perhaps the problem here is the very thinking of patchwork as a model in the first place… Who says it is one? Is this assumption based on its reimagining of our present cartographies? Those cartographies are complex and not just territorial. State and self must be re-imagined in tandem and first that requires a new perspective — one at 1:1 scale, in order to let the real back in.
My initial response to these concerns is to suggest that it is imperative that we see patchwork as both model/diagram (heuristic, blueprint, strategy) and as something to be empirically enacted (as material configuration, infrastructure, economic apparatus, territory).
How many times have we read/heard the admonition that ‘the map is not the territory’? Polish-American scientist and philosopher Alfred Korzybski remarked that “the map is not the territory” and that “the word is not the thing”, encapsulating his view that an abstraction derived from something, or a reaction to it, is not the thing itself. Korzybski held that many people do confuse maps with territories, that is, confuse models of reality with reality itself. This, of course, is a truism that seems obvious when stated, but can often be forgotten in our attempts to understand complex problems and then communicate about them when seeking solutions. Xenogothic rightly refers to Jorge Luis Borges’s one-paragraph short story “On Exactitude in Science” (1946), as lesson on the tensions and challenges (and often absurdness) of modelling and exactitude.
That said, I do think we desperately need cognitive models of patchwork to even start the process of re-imagining what massively complex ecosystemic social assemblages are, and can be, free (as possible) from existing ideologies of statecraft, community, etc. We also require technical models to go about the work of engineering and administering actually existing patches. Without both of these types of interacting modeling projects how could we possible track patch dynamics in ways required for operational efficacy, or cognitively navigate the patches of which we are enfolded within?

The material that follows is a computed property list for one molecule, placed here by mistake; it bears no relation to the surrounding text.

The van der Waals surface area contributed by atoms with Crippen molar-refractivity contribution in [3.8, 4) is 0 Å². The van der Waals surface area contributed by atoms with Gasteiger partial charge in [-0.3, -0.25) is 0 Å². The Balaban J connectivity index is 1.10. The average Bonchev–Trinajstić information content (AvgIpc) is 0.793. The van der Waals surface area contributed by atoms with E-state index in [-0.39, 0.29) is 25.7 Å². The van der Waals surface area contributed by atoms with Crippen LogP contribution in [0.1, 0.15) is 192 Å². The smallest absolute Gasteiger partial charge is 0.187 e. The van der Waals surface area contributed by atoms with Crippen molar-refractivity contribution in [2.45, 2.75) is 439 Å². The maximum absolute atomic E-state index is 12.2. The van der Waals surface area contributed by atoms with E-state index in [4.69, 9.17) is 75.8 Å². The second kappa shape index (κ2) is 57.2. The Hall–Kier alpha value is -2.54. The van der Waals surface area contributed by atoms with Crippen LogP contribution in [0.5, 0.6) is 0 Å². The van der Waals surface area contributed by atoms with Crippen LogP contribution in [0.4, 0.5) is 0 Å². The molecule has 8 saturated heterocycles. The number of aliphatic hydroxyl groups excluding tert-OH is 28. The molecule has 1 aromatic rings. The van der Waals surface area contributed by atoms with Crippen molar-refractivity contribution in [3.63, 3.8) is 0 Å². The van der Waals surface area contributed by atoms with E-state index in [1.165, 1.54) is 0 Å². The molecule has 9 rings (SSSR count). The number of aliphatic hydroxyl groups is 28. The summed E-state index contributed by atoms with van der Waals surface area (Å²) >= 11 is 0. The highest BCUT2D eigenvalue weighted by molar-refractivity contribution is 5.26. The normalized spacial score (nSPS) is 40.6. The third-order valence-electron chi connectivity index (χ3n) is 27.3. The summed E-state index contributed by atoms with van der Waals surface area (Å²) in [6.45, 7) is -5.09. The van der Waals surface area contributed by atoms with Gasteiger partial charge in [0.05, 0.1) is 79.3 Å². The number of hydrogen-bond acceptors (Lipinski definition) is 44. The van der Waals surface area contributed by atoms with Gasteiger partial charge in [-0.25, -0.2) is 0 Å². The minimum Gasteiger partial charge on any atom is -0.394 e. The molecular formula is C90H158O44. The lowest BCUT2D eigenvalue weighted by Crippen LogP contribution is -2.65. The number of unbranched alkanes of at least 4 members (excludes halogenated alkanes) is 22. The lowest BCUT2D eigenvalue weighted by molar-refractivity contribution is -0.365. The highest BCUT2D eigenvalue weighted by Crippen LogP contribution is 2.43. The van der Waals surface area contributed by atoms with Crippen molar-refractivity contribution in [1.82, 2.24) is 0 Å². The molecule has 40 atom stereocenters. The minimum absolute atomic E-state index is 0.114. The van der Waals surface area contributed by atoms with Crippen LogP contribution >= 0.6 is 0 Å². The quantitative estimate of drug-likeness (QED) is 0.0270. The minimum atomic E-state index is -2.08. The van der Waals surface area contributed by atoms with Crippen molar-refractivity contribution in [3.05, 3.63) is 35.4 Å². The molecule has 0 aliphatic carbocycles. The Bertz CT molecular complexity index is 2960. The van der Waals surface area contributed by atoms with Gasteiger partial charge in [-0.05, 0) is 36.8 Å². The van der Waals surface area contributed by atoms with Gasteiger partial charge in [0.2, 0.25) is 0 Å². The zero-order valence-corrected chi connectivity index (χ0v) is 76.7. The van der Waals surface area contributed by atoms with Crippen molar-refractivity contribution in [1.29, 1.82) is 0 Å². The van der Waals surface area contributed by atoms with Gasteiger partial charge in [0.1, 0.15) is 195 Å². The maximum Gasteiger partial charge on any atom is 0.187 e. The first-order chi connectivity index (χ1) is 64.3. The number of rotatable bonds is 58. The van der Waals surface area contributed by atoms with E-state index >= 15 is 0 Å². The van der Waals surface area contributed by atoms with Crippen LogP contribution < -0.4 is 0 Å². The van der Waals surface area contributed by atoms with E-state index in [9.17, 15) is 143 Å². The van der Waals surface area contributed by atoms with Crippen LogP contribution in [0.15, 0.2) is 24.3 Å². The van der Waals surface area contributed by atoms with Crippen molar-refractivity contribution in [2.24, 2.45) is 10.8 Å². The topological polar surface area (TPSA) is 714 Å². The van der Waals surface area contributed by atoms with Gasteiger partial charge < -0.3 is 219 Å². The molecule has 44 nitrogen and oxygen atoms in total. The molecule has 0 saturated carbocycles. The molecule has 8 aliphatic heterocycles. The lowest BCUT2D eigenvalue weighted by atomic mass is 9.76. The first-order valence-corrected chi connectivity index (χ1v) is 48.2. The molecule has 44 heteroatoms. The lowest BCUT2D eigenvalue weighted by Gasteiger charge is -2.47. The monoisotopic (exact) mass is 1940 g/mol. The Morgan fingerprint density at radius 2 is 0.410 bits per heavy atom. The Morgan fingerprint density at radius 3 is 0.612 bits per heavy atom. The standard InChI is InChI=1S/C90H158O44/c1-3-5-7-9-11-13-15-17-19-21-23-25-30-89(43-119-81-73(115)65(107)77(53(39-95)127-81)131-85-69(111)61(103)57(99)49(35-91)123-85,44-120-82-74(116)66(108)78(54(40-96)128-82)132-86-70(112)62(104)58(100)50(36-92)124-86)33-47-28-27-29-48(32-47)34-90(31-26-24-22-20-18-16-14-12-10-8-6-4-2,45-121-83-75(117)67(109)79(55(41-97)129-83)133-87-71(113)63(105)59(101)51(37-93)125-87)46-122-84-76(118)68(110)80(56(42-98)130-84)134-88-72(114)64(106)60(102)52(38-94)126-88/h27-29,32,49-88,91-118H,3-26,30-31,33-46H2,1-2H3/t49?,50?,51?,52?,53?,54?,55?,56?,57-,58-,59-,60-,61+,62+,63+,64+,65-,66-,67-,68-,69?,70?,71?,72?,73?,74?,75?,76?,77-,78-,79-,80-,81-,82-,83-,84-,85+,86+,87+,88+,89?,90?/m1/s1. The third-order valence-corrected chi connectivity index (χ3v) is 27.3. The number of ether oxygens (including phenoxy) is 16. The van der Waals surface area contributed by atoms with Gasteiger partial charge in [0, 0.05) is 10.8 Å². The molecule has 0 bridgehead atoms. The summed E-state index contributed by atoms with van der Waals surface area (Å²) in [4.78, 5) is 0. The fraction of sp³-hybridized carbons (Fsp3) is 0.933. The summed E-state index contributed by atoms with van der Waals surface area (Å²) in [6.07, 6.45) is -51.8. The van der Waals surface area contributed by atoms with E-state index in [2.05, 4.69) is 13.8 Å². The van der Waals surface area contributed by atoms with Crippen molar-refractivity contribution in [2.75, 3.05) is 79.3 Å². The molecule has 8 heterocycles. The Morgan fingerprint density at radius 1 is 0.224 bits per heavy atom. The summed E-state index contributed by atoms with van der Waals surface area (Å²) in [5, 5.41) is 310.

These technical and pragmatic dimensions of patchwork theorizing and modelling cannot be ignored. Models are how we hook rationality to action, how we diagram fields of problematization and possibly, and how we install functional algorithmic coherence in situ. If we don’t continually traverse the circuits/process of action, awareness and communication – via perceiving, modelling, working, revising, working, perceiving, modelling, working, revising – we run the risk of continuing the reactive and maladaptive ad hoc nature of social organizing practiced since the emergence of agriculture. We also risk failing to adequately entice and activate our agent-participant’s understanding of what they are a part of and how they can coherently engage with-in a patchwork.
Of course, full agent-citizen understanding is not possible in any definitive sense (ape cognition being what it is), nor is it necessary for operating actually existing patches, but relatively accurate modelling/diagramming is required for engineering, and for the kinds of social coherence (communicability unto coordinated action and “buy in”) that leads to minimally required group solidarity (e.g. what ethnocentricity has traditionally afforded, and what nationalism enacts).
Another important consideration here is that modelling is required if we are interested in assisting others to reproduce – with the necessary modifications to fit bioregional specificity – patches in a similar vein as ours. Reproducing like-oriented patches would help bolster our own patch viability via networking cross-patch alliances resulting in trade, mutual protection pacts, etc.
Complex socio-ecological situations call for adequately complex cognitive and technical models [plural] that navigate the twin-errors of reductionism (which would fail to track the flows and functions of everything from food-chains to human cognition to swarm dynamics) and the kinds of over-articulation that outstrips our capacity for comprehension, resulting in systemic psychological and social dissonance.
And as Edmund Berger comments on the same post:
“Maybe a way that clarifies things is by thinking patchwork not as operating system per se, but apprehending it as a temporal force – that is, we continue to think “patches” themselves in their spatial configurations (“blocks” of space-time, per D&G in A Thousand Plateaus, would be the most accurate presentation imo), while the “patchwork” is this ungroundedness through which these fluctuations unfold, and ultimately annihilates them (not necessarily in a “dark” manner, but as the kind of Dionysian shattering that the 3rd synthesis of time inflects). Maybe this gets us closer to bridging the gaps to the Deleuzian patchwork, tangled as it is to both active experimentation and positive affirmation…”
We know that any particular patch is much more than its abstract diagram and related models, just as we should (for the reasons outlined above) be aware that patchworking as personal-to-social endeavor seems to require such ontographies to navigate effectively.